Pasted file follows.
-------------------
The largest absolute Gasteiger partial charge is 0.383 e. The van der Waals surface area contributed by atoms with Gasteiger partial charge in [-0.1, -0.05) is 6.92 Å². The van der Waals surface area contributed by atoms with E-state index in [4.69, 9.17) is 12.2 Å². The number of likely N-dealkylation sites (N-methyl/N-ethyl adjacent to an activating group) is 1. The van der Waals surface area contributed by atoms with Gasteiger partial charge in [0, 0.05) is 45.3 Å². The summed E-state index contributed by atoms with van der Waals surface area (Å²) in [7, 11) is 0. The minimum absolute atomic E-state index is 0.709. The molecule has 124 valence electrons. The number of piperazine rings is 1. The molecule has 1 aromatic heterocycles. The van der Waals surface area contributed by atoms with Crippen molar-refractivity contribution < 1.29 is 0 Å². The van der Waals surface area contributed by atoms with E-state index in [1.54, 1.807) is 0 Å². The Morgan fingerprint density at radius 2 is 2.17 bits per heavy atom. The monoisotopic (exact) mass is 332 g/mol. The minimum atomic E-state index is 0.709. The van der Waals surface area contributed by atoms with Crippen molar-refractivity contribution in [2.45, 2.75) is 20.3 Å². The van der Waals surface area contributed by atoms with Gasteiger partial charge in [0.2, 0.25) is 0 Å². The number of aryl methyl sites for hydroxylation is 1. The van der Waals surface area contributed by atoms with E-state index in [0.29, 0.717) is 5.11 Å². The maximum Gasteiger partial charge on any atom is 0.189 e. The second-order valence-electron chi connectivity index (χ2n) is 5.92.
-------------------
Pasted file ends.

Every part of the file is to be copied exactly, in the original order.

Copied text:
The largest absolute Gasteiger partial charge is 0.383 e. The van der Waals surface area contributed by atoms with Gasteiger partial charge in [-0.1, -0.05) is 6.92 Å². The van der Waals surface area contributed by atoms with E-state index in [4.69, 9.17) is 12.2 Å². The number of likely N-dealkylation sites (N-methyl/N-ethyl adjacent to an activating group) is 1. The van der Waals surface area contributed by atoms with Gasteiger partial charge in [0, 0.05) is 45.3 Å². The summed E-state index contributed by atoms with van der Waals surface area (Å²) in [7, 11) is 0. The minimum absolute atomic E-state index is 0.709. The molecule has 124 valence electrons. The number of piperazine rings is 1. The molecule has 1 aromatic heterocycles. The van der Waals surface area contributed by atoms with Crippen molar-refractivity contribution < 1.29 is 0 Å². The van der Waals surface area contributed by atoms with E-state index in [1.54, 1.807) is 0 Å². The Morgan fingerprint density at radius 2 is 2.17 bits per heavy atom. The monoisotopic (exact) mass is 332 g/mol. The minimum atomic E-state index is 0.709. The van der Waals surface area contributed by atoms with Crippen molar-refractivity contribution in [2.45, 2.75) is 20.3 Å². The van der Waals surface area contributed by atoms with Gasteiger partial charge in [0.2, 0.25) is 0 Å². The number of aryl methyl sites for hydroxylation is 1. The van der Waals surface area contributed by atoms with E-state index in [0.29, 0.717) is 5.11 Å². The maximum Gasteiger partial charge on any atom is 0.189 e. The second-order valence-electron chi connectivity index (χ2n) is 5.92.